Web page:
Category Archives: mechanics

The blind leading the blind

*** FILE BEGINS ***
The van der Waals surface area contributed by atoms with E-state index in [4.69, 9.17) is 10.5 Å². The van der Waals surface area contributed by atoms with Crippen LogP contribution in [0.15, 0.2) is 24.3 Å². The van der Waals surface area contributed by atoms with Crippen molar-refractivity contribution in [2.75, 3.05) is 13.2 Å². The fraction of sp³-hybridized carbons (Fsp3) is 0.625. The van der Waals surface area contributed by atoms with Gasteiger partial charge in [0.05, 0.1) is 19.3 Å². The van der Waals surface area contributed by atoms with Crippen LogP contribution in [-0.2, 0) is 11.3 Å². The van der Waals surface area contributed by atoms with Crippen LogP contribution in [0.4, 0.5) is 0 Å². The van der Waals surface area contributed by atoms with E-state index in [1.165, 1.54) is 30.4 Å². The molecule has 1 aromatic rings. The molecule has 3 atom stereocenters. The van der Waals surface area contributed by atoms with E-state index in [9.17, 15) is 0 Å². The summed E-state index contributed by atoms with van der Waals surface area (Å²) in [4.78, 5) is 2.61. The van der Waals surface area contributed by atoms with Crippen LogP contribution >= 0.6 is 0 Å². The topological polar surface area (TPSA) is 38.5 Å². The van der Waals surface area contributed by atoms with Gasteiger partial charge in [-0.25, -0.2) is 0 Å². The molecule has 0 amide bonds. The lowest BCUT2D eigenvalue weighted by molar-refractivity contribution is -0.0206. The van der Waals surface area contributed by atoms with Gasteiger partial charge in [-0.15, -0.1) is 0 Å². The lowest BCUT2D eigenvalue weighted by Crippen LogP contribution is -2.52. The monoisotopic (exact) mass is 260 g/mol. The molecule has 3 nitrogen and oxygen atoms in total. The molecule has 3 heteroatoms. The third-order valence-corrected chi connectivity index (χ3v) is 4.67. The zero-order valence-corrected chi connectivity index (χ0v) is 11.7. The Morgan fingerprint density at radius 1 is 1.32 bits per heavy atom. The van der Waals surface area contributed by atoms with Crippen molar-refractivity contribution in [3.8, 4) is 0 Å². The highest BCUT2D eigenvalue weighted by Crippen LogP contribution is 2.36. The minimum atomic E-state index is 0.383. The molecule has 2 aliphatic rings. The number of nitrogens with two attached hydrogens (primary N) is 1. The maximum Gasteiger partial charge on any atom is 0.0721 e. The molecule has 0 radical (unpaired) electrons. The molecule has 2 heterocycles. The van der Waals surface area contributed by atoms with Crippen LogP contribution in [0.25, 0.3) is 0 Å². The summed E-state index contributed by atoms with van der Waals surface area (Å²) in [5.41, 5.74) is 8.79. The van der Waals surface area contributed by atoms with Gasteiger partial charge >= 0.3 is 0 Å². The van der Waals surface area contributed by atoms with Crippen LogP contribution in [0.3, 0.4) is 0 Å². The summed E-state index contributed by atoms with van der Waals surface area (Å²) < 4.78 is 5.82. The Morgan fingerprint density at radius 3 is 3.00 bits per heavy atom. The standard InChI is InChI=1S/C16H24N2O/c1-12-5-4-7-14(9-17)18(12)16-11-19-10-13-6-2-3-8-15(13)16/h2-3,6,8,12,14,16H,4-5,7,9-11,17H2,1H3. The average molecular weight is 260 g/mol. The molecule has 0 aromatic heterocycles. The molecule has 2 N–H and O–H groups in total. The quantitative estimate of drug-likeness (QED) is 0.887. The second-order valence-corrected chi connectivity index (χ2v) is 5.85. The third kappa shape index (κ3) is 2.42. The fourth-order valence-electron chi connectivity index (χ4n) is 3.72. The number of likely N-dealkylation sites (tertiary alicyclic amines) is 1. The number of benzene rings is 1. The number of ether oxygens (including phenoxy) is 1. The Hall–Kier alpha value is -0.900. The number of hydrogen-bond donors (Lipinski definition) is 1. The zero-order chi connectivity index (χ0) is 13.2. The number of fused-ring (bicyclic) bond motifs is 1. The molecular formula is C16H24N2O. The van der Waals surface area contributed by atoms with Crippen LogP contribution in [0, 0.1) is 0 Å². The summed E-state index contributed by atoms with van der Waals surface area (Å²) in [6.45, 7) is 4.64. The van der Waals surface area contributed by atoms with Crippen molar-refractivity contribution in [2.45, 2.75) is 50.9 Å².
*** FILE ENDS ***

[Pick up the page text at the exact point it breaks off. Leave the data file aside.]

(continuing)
Three years after it started, the MOTIVATE project has come to an end [see ‘Getting smarter’ on June 21st, 2017].  The focus of the project has been about improving the quality of validation for predictions of structural behaviour in aircraft using fewer, better physical tests.  We have developed an enhanced flowchart for model validation [see ‘Spontaneously MOTIVATEd’ on June 27th, 2018], a method for quantifying uncertainty in measurements of deformation in an industrial environment [see ‘Industrial uncertainty’ on December 12th, 2018] and a toolbox for quantifying the extent to which predictions from computational models represent measurements made in the real-world [see ‘Alleviating industrial uncertainty’ on May 13th, 2020].  In the last phase of the project, we demonstrated all of these innovations on the fuselage nose section of an aircraft.  The region of interest was the fuselage skin behind the cockpit window for which the out-of-plane displacements resulting from an internal pressurisation load were predicted using a finite element model [see ‘Did cubism inspire engineering analysis?’ on January 25th, 2017].  The computational model was provided by Airbus and is shown on the left in the top graphic with the predictions for the region of interest on the right.  We used a stereoscopic imaging system  to record images of a speckle pattern on the fuselage before and after pressurization; and from these images, we evaluated the out-of-plane displacements using digital image correlation (DIC) [see ‘256 shades of grey‘ on January 22, 2014 for a brief explanation of DIC].  The bottom graphic shows the measurements being made with assistance from an Airbus contractor, Strain Solutions Limited.  We compared the predictions quantitatively against the measurements in a double-blind process which meant that the modellers and experimenters had no access to one another’s results.  The predictions were made by one MOTIVATE partner, Athena Research Centre; the measurements were made by another partner, Dantec Dynamics GmbH supported by Strain Solutions Limited; and the quantitative comparison was made by the project coordinator, the University of Liverpool.  We found that the level of agreement between the predictions and measurements changed with the level of pressurisation; however, the main outcome was the demonstration that it was possible to perform a double-blind validation process to quantify the extent to which the predictions represented the real-world behaviour for a full-scale aerospace structure.